Summer heat safety on the job

We're in the Dog Days of Summer, and that means that we're in for some of the hottest, muggiest weather of the year. With high temperatures comes a higher risk of heat-related illnesses and injuries, especially for people who work outdoors or in direct sunlight.

In this week's blog, let's explore critical heat safety for people on the job: What heat illnesses are and what they look like, how to protect yourself from the heat, and when to know it's time to take a break. 

Why is heat dangerous for construction workers and laborers?

August brings some of the highest temperatures in the United States and around the world. For people who work outdoors and in the direct sunlight, heat waves can pose a real danger to safety and health. Between soaring daytime temperatures and the extra layers (close-toed shoes, protective helmets, tool belts, etc.) needed to get the job done, the heat piles up! 

Heat is a leading cause for on-the-job injuries and illnesses. In the summer, sweaty hands can slip on dangerous tools. Fogged-up safety glasses or goggles can lead to costly mistakes. And heat illnesses can turn a productive day on the job into a stressful trip to the doctor if you're not careful. 

How do I protect myself and my team from the heat?  

During the summer, the best way to stay safe on the job is to check in regularly with yourself and your team, and know the signs of dangerous heat. All job sites should have a response plan (these are typically required by the Occupational Safety and Health Administration, or OSHA) that outlines all the necessary steps workers should take in the event of a heat-related illness or injury. 

From there, make sure every member of your team is trained on those response plans and knows what to do if they or a teammate start showing the signs of heat exhaustion.

There are a few helpful ways to protect yourself against a summer heatwave:

  • Stay hydrated! The most important factor to summer heat protection is hydration. On the job, workers should be taking frequent breaks to drink water, as well as electrolyte-replacing drinks like sugar-free Gatorade and other "sports" drinks. Just be sure to avoid the versions loaded down with sugar and empty calories, as well as energy drinks and coffee--these can actually dehydrate you more!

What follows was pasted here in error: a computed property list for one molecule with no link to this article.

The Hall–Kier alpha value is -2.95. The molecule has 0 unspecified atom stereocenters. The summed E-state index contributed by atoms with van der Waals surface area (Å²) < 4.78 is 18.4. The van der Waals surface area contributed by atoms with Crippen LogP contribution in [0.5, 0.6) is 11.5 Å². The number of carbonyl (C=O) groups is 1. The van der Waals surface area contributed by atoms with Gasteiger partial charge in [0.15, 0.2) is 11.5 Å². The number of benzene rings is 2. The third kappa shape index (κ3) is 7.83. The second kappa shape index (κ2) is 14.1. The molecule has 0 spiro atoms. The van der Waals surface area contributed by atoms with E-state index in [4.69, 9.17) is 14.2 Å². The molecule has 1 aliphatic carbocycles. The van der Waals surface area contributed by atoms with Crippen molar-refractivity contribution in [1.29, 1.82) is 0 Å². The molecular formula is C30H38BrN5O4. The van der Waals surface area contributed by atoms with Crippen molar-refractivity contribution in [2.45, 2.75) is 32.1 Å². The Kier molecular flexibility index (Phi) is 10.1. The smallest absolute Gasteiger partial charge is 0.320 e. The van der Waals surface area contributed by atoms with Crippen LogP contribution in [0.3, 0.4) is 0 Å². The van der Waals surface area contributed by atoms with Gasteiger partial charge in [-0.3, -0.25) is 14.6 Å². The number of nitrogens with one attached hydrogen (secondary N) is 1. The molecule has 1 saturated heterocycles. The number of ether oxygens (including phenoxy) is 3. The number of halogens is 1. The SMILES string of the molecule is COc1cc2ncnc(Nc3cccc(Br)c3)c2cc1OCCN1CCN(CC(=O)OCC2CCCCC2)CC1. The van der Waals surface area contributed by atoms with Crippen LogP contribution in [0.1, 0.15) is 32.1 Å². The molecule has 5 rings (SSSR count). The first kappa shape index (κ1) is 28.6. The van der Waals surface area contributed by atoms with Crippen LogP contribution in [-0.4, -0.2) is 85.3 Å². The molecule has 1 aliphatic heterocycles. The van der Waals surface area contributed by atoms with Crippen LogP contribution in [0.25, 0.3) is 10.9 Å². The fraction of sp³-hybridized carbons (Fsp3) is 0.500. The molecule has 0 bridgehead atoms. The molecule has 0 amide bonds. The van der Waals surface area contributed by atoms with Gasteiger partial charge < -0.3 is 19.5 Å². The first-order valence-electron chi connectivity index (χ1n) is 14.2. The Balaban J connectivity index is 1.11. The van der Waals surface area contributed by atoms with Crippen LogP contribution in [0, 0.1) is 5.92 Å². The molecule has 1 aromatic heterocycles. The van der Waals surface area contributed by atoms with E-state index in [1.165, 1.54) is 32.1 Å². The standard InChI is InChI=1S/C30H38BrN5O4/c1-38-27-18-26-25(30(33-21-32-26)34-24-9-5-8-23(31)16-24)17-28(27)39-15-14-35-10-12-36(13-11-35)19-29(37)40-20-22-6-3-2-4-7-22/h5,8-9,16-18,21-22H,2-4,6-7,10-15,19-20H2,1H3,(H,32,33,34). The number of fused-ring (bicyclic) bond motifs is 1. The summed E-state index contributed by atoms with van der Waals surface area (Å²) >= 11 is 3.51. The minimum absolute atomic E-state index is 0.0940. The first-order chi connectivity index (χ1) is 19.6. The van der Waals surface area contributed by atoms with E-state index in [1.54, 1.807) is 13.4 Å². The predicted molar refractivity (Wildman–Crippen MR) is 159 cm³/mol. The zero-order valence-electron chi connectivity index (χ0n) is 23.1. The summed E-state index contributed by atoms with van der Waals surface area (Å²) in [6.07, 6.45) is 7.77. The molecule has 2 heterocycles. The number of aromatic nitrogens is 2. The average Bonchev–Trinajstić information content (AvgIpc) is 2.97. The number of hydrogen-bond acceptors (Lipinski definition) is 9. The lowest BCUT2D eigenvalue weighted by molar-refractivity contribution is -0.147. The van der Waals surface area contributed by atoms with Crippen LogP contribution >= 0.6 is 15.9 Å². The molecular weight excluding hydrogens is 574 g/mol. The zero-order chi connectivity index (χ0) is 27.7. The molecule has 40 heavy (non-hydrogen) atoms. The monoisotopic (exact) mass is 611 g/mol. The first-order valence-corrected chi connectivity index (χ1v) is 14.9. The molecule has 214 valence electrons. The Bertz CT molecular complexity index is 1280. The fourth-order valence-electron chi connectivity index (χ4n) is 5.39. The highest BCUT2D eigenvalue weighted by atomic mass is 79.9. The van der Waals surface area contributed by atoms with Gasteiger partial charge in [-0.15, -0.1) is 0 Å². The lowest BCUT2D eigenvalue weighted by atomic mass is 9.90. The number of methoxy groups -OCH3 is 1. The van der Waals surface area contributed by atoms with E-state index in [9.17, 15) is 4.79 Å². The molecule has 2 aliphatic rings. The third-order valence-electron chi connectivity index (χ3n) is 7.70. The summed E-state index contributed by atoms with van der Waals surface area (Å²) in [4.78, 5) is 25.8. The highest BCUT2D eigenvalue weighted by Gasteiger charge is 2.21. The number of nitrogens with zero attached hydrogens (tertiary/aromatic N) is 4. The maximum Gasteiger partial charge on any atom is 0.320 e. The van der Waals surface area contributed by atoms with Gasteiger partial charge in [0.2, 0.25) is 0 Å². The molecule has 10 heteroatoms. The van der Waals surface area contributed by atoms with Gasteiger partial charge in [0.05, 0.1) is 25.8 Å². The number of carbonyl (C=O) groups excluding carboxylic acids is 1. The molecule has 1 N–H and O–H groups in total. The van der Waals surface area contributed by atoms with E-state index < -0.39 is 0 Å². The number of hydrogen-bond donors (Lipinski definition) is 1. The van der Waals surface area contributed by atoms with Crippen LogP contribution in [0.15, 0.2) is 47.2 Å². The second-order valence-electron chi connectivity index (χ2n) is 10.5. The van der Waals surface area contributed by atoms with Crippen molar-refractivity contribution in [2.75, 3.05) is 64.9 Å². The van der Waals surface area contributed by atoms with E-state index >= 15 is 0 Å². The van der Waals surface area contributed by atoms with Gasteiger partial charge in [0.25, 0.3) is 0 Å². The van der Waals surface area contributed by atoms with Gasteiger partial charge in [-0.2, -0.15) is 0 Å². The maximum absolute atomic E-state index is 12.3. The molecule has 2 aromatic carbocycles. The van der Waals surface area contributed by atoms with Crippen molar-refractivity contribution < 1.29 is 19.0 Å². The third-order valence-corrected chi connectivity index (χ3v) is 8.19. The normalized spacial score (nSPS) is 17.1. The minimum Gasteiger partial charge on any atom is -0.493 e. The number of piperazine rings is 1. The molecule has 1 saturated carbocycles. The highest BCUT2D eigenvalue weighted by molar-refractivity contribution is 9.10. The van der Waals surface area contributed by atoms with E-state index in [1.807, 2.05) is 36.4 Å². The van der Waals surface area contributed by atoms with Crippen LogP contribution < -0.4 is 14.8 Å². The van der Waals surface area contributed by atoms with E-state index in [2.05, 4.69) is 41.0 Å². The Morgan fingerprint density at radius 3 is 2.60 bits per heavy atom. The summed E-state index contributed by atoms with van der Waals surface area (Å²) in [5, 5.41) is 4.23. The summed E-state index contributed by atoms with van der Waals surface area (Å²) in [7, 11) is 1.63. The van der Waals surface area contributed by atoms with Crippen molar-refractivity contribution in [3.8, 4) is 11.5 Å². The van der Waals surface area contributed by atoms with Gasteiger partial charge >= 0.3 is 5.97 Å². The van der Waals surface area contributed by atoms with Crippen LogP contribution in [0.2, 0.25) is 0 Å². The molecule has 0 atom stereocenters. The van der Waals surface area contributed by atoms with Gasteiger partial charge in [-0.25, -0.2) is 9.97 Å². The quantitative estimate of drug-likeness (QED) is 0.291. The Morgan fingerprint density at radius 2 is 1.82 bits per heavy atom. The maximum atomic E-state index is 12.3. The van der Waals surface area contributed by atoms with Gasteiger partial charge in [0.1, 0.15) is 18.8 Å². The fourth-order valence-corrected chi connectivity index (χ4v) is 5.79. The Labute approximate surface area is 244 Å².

• Wear sunscreen. If you work in the sun, or around a lot of reflective surfaces, start your day with a generous coat of sunscreen. Remember to reapply often! 
  • Invest in protective gear. This includes hats, breathable clothing, and sunglasses or shaded safety glasses. (Pro tip: Our new-and-improved anti-fog collection is perfect for summer job sites!) 
  • Check in regularly. Keep an eye on your teammates, and ask them to do the same for you. Everyone should know the symptoms of heat illnesses and know how to help a teammate who's suffering from the high temperatures. 

What are the symptoms of dangerous heat illnesses?

The most common heat illnesses are heat exhaustion, heat rash, heat cramps, and heat stroke. 

Symptoms of heat exhaustion include:

  • Cool, moist skin
  • Heavy sweating
  • Headache
  • Nausea or vomiting
  • Dizziness
  • Lightheadedness
  • Weakness
  • Thirst
  • Irritability
  • Fast heartbeat

Things get more serious when heat stroke comes into play. This severe, potentially life-threatening heat illness comes with all the signs mentioned above, as well as:

  • Confusion
  • Fainting
  • Seizures
  • Excessive sweating or red, hot, dry skin
  • A very high body temperature

What are the risks of ignoring the warning signs? 

Heat stroke can be extremely dangerous, and can even lead to a person's death if they do not cool down. Because the body's temperature has spiked so hard, the inner workings of our muscles and organs--a process known as homeostasis--get thrown off. Simply put, the brain cannot fulfill its normal duties when it's under duress from high heat. 

If you think someone on site has heat stroke, or if a team member loses consciousness, call 911 right away. While waiting for help to arrive, place the person in a cool, shaded area, help them drink water and strip down to light clothing, and apply ice or cool compresses to their forehead and the back of the neck, if you have ice and water on hand. 

Here at Bomber Eyewear, we know that a team thrives when its members check in with each other. Keep an eye on your teammates, drink plenty of water, and take breaks when you need it! 

In the meantime, we'll keep you covered with top-quality safety gear, like our new-and-improved anti-fog collection. Stock up on safety glasses and sunglasses for the whole site! 

Stay cool out there! 




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